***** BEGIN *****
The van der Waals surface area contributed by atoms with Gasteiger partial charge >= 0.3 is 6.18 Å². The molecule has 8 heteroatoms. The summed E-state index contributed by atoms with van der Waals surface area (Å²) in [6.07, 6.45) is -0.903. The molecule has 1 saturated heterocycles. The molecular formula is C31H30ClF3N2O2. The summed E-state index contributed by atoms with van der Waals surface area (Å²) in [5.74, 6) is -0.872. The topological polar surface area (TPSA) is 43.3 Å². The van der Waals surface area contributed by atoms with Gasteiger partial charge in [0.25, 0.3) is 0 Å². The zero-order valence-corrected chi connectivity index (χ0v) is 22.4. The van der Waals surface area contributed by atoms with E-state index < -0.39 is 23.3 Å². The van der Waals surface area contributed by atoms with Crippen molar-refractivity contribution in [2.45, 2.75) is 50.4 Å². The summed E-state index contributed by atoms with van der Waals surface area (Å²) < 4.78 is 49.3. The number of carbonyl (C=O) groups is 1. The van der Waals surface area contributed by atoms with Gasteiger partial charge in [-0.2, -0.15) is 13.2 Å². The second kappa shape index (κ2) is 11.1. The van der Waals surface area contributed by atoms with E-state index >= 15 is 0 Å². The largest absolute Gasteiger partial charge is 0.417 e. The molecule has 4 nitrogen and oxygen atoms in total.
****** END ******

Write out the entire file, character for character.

The van der Waals surface area contributed by atoms with Gasteiger partial charge >= 0.3 is 6.18 Å². The molecule has 8 heteroatoms. The summed E-state index contributed by atoms with van der Waals surface area (Å²) in [6.07, 6.45) is -0.903. The molecule has 1 saturated heterocycles. The molecular formula is C31H30ClF3N2O2. The summed E-state index contributed by atoms with van der Waals surface area (Å²) in [5.74, 6) is -0.872. The topological polar surface area (TPSA) is 43.3 Å². The van der Waals surface area contributed by atoms with Gasteiger partial charge in [0.25, 0.3) is 0 Å². The zero-order valence-corrected chi connectivity index (χ0v) is 22.4. The van der Waals surface area contributed by atoms with E-state index < -0.39 is 23.3 Å². The van der Waals surface area contributed by atoms with Crippen molar-refractivity contribution in [2.45, 2.75) is 50.4 Å². The summed E-state index contributed by atoms with van der Waals surface area (Å²) < 4.78 is 49.3. The number of carbonyl (C=O) groups is 1. The van der Waals surface area contributed by atoms with Gasteiger partial charge in [-0.2, -0.15) is 13.2 Å². The second kappa shape index (κ2) is 11.1. The van der Waals surface area contributed by atoms with E-state index >= 15 is 0 Å². The largest absolute Gasteiger partial charge is 0.417 e. The molecule has 4 nitrogen and oxygen atoms in total.